Monday, March 7, 2011

Massacre in Dearborn--Today In Labor History

March 7, 1932 - More than 3,000 people, auto workers marched on the main Ford plant in Dearborn, Michigan, demanding jobs for laid off Ford workers, a slowdown of the company's assembly line and a halt to evictions of unemployed workers from their homes. A fight broke out and police opened fire with machine guns. Four marchers were killed and 60 were wounded. The "Ford Hunger March" became a symbol of resistance to the capitalist system during the depths of the Great Depression.

(From Workday Minnesota)

March 7, 1937: The Steel Workers Organizing Committee , which ultimately became the United Steel Workers, signed its first-ever contract, with Carnegie-Illinois, for $5 a day in wages, benefits on

March 7, 1942: IWW founder and labor organizer Lucy Parsons died. Lucy Parsons was born a slave to parents of African-American, Native American and Mexican ancestry. She married Albert Parsons, a confederate soldier, in Waco, Texas. The two later moved to Chicago to escape the prejudice and racism of Texas. There they became active in the Anarchist movement where they organized for the 8-hour day. They also organized on behalf of the homeless, political prisoners and women. Her husband was railroaded in the aftermath of the Haymarket affair and later executed. Lucy continued her militant labor organizing for the rest of her life.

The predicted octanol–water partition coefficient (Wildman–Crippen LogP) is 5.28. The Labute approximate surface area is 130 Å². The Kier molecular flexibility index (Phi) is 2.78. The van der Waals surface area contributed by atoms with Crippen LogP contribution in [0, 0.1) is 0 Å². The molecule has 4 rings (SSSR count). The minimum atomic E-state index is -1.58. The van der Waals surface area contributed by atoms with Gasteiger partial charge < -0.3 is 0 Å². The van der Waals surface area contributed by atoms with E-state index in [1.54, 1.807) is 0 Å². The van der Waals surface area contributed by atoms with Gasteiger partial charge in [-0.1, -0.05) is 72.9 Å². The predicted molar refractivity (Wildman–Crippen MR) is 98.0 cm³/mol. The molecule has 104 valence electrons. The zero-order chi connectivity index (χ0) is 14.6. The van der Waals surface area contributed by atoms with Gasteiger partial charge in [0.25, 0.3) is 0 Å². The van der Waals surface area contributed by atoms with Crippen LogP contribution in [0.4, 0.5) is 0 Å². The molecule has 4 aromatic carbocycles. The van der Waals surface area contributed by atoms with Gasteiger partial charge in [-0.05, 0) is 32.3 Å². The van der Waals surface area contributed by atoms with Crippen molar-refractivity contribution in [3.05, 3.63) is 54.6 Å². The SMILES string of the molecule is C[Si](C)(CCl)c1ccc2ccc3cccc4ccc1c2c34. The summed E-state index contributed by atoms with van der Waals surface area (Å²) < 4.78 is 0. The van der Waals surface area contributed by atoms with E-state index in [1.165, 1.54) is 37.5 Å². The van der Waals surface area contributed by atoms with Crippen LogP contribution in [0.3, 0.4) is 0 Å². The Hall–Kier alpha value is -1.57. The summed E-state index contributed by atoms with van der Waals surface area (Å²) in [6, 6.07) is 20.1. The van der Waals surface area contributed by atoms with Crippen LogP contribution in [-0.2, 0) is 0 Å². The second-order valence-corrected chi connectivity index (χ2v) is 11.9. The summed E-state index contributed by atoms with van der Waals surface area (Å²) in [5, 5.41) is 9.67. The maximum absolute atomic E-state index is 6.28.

1. In the interest of accuracy, but not pedantry: the UAW did not exist in 1932. The march that led to the Ford Massacre was led by the AWU (the Auto Workers Union, a precurser to the UAW, which never had a collective bargaining agreement with the auto manufacturors, and whose leadership was very close to the CPUSA) the local Unemployed Councils, the CP and independents.

  2. Thanks Michael. I have corrected the error.